The cost of editing

Money gets everyone’s attention.

I can think of several reasons novice authors might not engage an editor, such as:

  • Fear of honest critique that risks being less than gushy
  • Heard horror stories that editors are demonspawn
  • Raw egotism; the illusion that no one is competent to edit their brilliance
  • Money; what we will cost is far more than what the author hoped to spend

There are different types of editing, requiring different levels of effort. Copy editing is less time-intensive than developmental or substantive editing, which can verge into rewriting and ghostwriting. The simple spotting and fixing of typos is proofreading, not editing. I believe that some editors base their charges on length, and some on an hourly rate, but in either case it comes down to a simple equation: bigger books cost more because they take much longer.

Non-fiction doesn’t take as long, because there is no questioning of plot connections, character development, and so on. The only overall question is what to leave in or remove. The bigger the fiction book, the more story issues the editor must keep straight in his or her mind. It can be an exhausting task, slowing the process by the constant need to refer back to previous material. But whatever the content: the longer you rambled on, the more this is going to set you back.

One misconception is that an editor can provide a reliable cost estimate based upon the first chapter or so. That is unrealistic, especially with fiction, because in order to provide a fair estimate, I at least must see the entire ms. If the entire ms does not yet exist, I can’t give an estimate. And if the author is planning on another large round of post-editing revisions, the author will be wasting his or her money on editing that involves actual changes to the ms, because if I’m asked to do it again, I will provide a new estimate for that service. And if the end result will not reflect my own best work, I will ask not to be acknowledged in the back matter. If your editor pulls an Alan Smithee of this sort, it should signal to you that you made a very bad decision at some point, kind of like when a doctor discharges you from the practice after repeated disregard for his or her advice.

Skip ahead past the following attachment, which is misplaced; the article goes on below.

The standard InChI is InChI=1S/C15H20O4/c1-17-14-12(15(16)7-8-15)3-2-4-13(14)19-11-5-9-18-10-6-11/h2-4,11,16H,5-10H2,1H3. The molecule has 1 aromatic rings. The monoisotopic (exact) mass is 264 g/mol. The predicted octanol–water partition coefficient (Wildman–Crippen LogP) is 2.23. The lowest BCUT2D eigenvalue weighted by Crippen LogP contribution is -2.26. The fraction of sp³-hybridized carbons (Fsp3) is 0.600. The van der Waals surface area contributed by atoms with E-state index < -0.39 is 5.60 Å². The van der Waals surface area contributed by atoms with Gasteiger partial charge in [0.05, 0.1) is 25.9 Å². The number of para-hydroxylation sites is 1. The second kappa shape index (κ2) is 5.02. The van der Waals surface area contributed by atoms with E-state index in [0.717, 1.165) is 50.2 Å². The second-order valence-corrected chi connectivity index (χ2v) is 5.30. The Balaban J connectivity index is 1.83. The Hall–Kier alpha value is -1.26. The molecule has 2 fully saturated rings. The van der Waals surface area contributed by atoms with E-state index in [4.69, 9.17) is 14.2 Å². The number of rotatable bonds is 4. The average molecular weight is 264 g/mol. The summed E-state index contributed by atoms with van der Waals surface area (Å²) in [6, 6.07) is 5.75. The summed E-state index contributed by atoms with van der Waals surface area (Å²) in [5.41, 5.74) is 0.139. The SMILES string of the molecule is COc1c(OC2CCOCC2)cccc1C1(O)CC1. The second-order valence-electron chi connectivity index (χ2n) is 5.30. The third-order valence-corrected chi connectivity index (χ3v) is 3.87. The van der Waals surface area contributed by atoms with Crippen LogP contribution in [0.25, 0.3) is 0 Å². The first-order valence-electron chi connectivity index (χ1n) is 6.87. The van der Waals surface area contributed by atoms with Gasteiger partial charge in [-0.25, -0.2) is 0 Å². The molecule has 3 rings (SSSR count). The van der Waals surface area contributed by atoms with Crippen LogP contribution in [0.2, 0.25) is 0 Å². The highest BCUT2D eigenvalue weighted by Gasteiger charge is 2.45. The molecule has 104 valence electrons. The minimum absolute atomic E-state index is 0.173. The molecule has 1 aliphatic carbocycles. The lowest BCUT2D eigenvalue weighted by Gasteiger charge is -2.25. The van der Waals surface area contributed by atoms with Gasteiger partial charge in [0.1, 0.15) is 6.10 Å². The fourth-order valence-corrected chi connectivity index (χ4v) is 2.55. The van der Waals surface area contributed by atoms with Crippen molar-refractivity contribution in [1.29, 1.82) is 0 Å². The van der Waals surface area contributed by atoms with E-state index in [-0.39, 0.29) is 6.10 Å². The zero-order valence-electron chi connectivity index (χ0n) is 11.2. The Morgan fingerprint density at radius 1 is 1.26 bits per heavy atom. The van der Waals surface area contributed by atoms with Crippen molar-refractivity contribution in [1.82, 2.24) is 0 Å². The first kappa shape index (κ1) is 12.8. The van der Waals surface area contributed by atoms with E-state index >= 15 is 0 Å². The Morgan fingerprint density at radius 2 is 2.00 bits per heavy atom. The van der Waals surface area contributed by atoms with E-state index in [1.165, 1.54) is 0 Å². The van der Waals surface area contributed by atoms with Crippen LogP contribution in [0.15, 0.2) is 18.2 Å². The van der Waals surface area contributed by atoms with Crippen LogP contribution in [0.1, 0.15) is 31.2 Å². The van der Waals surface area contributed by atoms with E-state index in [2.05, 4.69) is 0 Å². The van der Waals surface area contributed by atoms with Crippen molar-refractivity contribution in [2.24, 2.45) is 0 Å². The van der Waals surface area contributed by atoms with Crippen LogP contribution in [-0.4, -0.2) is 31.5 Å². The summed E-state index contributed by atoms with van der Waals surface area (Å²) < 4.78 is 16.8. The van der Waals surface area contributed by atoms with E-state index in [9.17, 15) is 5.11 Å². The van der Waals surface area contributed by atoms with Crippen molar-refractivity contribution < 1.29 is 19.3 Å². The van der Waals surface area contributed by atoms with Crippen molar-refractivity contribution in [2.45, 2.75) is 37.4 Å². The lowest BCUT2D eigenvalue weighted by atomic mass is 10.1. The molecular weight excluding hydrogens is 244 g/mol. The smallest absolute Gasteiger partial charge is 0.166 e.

In developmental or substantive editing of fiction, I often find that the ms is not quite ready for the red pen, but is ready for developmental feedback. I believe that serious plot problems are best repaired through the author’s own creativity. It is his or her book, the project of the author’s mind and inspiration, and not mine. I don’t belong in the spotlight and I don’t want to butt into it. If I was helpful, I enjoy a mention in the acknowledgements, provided my pen name is spelled correctly. That and the check are all I get or expect, and not until I have done my work.

Oh, it’s possible that I could invest all that effort reading and feedbacking, then have the author quit on me. Risks of the trade. The alternative would be a reading fee, which I find unpalatable. The road to scams is paved with reading fees. Unless someone asks for that up front–“How much would you charge to read this and comment only?”–I’m not doing it. What happens between first contact and the author’s agreement to engage me is marketing, and authors shouldn’t have to pay for other people’s marketing unless said authors ask to, eyes open.

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2 thoughts on “The cost of editing”

  1. I have decided to never ever again take a project where I have been assured that it “needs no real editing.” I always lose money. Value my ability or find another editor. (I have had one author come back with his tail between his legs begging me for help after he found a “cheaper” editor who didn’t work out. Go figure.)

    Liked by 1 person

    1. Sounds like a live and learn, Debbie. I always explain that with many English majors slaving to pay off small liberal arts college student loans wishing they could be full time at McD’s, there are a lot of literate people out there who would do it for any amount of money, but the fact it that it takes the time and knowledge and experience it takes. Can’t cut those short. Unless it is copy editing to a particular defined standard, or proofreading for unambiguous typos, editing varies in quality and scope. What is consistent: the author has looked at the work too closely, too many times, to see it clearly.

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